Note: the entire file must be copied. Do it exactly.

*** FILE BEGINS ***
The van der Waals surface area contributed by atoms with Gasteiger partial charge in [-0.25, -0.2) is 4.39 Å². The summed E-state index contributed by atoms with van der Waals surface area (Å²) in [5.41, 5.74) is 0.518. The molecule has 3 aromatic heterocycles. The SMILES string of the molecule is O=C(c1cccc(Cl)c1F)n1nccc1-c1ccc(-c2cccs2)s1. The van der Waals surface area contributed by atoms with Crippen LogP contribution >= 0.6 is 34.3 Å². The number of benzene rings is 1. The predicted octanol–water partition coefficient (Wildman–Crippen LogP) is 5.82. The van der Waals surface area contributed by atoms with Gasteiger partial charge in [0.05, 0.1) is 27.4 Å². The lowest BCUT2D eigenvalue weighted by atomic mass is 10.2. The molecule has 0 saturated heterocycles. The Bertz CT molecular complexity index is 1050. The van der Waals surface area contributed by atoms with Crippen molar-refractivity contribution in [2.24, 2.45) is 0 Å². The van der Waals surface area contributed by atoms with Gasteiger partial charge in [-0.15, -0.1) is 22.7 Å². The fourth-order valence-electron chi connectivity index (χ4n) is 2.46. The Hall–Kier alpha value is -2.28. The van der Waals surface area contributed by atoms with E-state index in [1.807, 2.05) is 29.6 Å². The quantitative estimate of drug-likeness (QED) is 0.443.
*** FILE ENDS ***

The van der Waals surface area contributed by atoms with Gasteiger partial charge in [-0.25, -0.2) is 4.39 Å². The summed E-state index contributed by atoms with van der Waals surface area (Å²) in [5.41, 5.74) is 0.518. The molecule has 3 aromatic heterocycles. The SMILES string of the molecule is O=C(c1cccc(Cl)c1F)n1nccc1-c1ccc(-c2cccs2)s1. The van der Waals surface area contributed by atoms with Crippen LogP contribution >= 0.6 is 34.3 Å². The number of benzene rings is 1. The predicted octanol–water partition coefficient (Wildman–Crippen LogP) is 5.82. The van der Waals surface area contributed by atoms with Gasteiger partial charge in [0.05, 0.1) is 27.4 Å². The lowest BCUT2D eigenvalue weighted by atomic mass is 10.2. The molecule has 0 saturated heterocycles. The Bertz CT molecular complexity index is 1050. The van der Waals surface area contributed by atoms with Crippen molar-refractivity contribution in [2.24, 2.45) is 0 Å². The van der Waals surface area contributed by atoms with Gasteiger partial charge in [-0.15, -0.1) is 22.7 Å². The fourth-order valence-electron chi connectivity index (χ4n) is 2.46. The Hall–Kier alpha value is -2.28. The van der Waals surface area contributed by atoms with E-state index in [1.807, 2.05) is 29.6 Å². The quantitative estimate of drug-likeness (QED) is 0.443.